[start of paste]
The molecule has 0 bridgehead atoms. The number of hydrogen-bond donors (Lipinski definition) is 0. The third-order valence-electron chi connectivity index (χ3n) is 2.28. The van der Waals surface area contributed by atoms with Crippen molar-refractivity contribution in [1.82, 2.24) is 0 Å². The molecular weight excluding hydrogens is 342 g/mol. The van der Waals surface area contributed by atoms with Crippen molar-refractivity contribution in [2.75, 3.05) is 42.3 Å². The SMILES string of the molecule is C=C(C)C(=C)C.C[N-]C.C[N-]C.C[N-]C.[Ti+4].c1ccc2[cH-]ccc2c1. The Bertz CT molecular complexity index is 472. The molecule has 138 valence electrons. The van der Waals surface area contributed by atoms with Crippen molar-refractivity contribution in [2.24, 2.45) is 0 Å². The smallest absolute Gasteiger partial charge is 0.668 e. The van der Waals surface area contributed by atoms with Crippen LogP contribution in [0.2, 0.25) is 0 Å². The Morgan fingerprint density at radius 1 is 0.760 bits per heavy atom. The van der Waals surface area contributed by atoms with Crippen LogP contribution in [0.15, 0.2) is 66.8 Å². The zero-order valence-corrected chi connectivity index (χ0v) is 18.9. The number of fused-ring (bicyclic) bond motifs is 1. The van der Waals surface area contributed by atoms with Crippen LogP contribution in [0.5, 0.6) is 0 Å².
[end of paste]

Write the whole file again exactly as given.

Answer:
The molecule has 0 bridgehead atoms. The number of hydrogen-bond donors (Lipinski definition) is 0. The third-order valence-electron chi connectivity index (χ3n) is 2.28. The van der Waals surface area contributed by atoms with Crippen molar-refractivity contribution in [1.82, 2.24) is 0 Å². The molecular weight excluding hydrogens is 342 g/mol. The van der Waals surface area contributed by atoms with Crippen molar-refractivity contribution in [2.75, 3.05) is 42.3 Å². The SMILES string of the molecule is C=C(C)C(=C)C.C[N-]C.C[N-]C.C[N-]C.[Ti+4].c1ccc2[cH-]ccc2c1. The Bertz CT molecular complexity index is 472. The molecule has 138 valence electrons. The van der Waals surface area contributed by atoms with Crippen molar-refractivity contribution in [2.24, 2.45) is 0 Å². The smallest absolute Gasteiger partial charge is 0.668 e. The van der Waals surface area contributed by atoms with Crippen LogP contribution in [0.2, 0.25) is 0 Å². The Morgan fingerprint density at radius 1 is 0.760 bits per heavy atom. The van der Waals surface area contributed by atoms with Crippen LogP contribution in [0.15, 0.2) is 66.8 Å². The zero-order valence-corrected chi connectivity index (χ0v) is 18.9. The number of fused-ring (bicyclic) bond motifs is 1. The van der Waals surface area contributed by atoms with Crippen LogP contribution in [0.5, 0.6) is 0 Å².